7 Things A Blog Has Taught Me About Writing May 10, 2014

We were standing in a bookstore surrounded by thousands of good books when I asked the question: “How do you begin writing?”  The advice of one of my spiritual fathers that afternoon has been of immeasurable help to me.  He said three things.  First, get a copy of William Safire’s Fumblerules.  I still have that helpful little volume, but more importantly I learned that to be a writer you have to work at it.  Second, he counseled me not to publish too early.  “When you are older your ideas will have formulated more clearly.  You will be glad you waited.”  He was right.  Finally, he said, “Start.  Begin with writing short articles and you will develop a style and the ability to express your thoughts.”

And so I started.  This blog is one of the practical things that grew out of that conversation.  Writing on a blog has been a great help to me personally.  I hope from time to time it encourages someone else, but it has definitely been a means of growth for me.  I have learned that writing is much harder than reading!  And I am learning many other lessons along the journey.  

Here are a few suggestions I would make to those who have the desire to begin:

  • Keep a list of ideas.  Moments of inspiration do not always come, and when they do make an appearance they do not linger!  Someone once said that the a short pencil is better than a long memory.  So true.  I have found that when the initial idea suggests itself I am not usually ready to write about it.  Over time God will bring additional thoughts and experiences that eventually intersect and form a more complete article.  Maintain a file of starter thoughts and review them often.
  • Discipline yourself to write regularly.  Writing is hard work and hard work requires habits.  This year I have attempted (and at times failed) to write on my blog twice a week.  We all know that some weeks are harder than others.  Even so, the habit of writing must be developed and maintained.  Like anything else worth doing, a dedicated location and time is a good place to start.
  • Say it in as few words as possible.  Conciseness is a part of clarity.  Talkers like me have a tendency to use too many words.  My Pastor, who has written prolifically, recently said in my presence, “It is harder to write in few words than in many words.”  True simplicity requires a great deal of thought.  Think it through.  Talk it through.  Pray it through.  Write it down.  Then edit and edit and edit and edit…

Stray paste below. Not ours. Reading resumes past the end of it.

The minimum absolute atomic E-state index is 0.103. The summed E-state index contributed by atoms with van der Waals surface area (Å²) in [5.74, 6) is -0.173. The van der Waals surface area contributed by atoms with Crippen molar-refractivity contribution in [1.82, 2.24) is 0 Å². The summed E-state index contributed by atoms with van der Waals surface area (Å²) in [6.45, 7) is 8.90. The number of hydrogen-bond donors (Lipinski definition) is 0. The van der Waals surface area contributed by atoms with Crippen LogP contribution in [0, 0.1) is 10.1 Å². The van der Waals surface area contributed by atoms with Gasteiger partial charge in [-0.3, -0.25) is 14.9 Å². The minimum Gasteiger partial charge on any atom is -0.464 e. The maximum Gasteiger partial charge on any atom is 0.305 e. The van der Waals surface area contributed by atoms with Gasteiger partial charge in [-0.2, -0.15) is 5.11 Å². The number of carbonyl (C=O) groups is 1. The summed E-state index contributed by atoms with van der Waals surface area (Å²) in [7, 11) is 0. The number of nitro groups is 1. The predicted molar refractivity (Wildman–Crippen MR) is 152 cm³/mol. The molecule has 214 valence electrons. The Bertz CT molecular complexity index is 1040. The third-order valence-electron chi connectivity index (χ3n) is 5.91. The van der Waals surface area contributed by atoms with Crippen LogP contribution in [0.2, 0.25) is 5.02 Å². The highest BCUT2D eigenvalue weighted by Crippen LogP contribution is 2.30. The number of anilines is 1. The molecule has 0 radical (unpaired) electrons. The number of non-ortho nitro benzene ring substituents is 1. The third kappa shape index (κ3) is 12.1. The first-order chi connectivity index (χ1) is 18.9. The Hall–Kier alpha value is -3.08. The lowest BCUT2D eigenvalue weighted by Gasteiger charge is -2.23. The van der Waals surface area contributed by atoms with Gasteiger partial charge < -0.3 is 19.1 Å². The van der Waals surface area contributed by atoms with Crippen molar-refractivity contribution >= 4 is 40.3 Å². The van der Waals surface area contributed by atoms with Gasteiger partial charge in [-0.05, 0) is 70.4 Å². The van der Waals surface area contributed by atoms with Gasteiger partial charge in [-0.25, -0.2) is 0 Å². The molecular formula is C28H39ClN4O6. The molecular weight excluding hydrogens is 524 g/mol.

• Write from your heart.  Subjects should speak to you first if you want them to touch someone else.  Write out of the overflow of your own life.  Every blessing, every struggle, every lesson is an opportunity to “pass it on.”  Creativity is good but authenticity is better.  Authors share more than stories and suggestions; they share themselves.
  • Don’t be hasty to release your thoughts.  Read and reread.  Write and rewrite.  Once something is published it is never fully retracted or revised.  Ask yourself: is this helpful?  is this hurtful?  is this true?  is this written clearly?  would I be ashamed to read this ten years from now?  In our social media age of 10 second posts and impulse responses we should all work at writing thoughtfully.
  • Pray over what you pen (or type).  Ask the Lord to use what you are writing to be a means of blessing to others.  “Death and life” are in the power of the written word too.  God can guard your writings and guide them to just the right people.  “In all thy ways acknowledge Him.”
  • Never stop trying to improve.  I have a long way to go!  So do you.  Ask others who have more experience and insight.  Read a good book on the subject.  And above all, keep writing.


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  1. Susie Hall on May 10, 2014 at 7:23 PM

    I’m ready for your book. The Lord has used your blog to encourage me, chasten me and teach me. Thank you Scott for listening to the Holy Spirit’s lead.

  2. Johnd874 on May 18, 2014 at 7:31 AM

    Im thankful for the post. Great. ddddfbdfdedc

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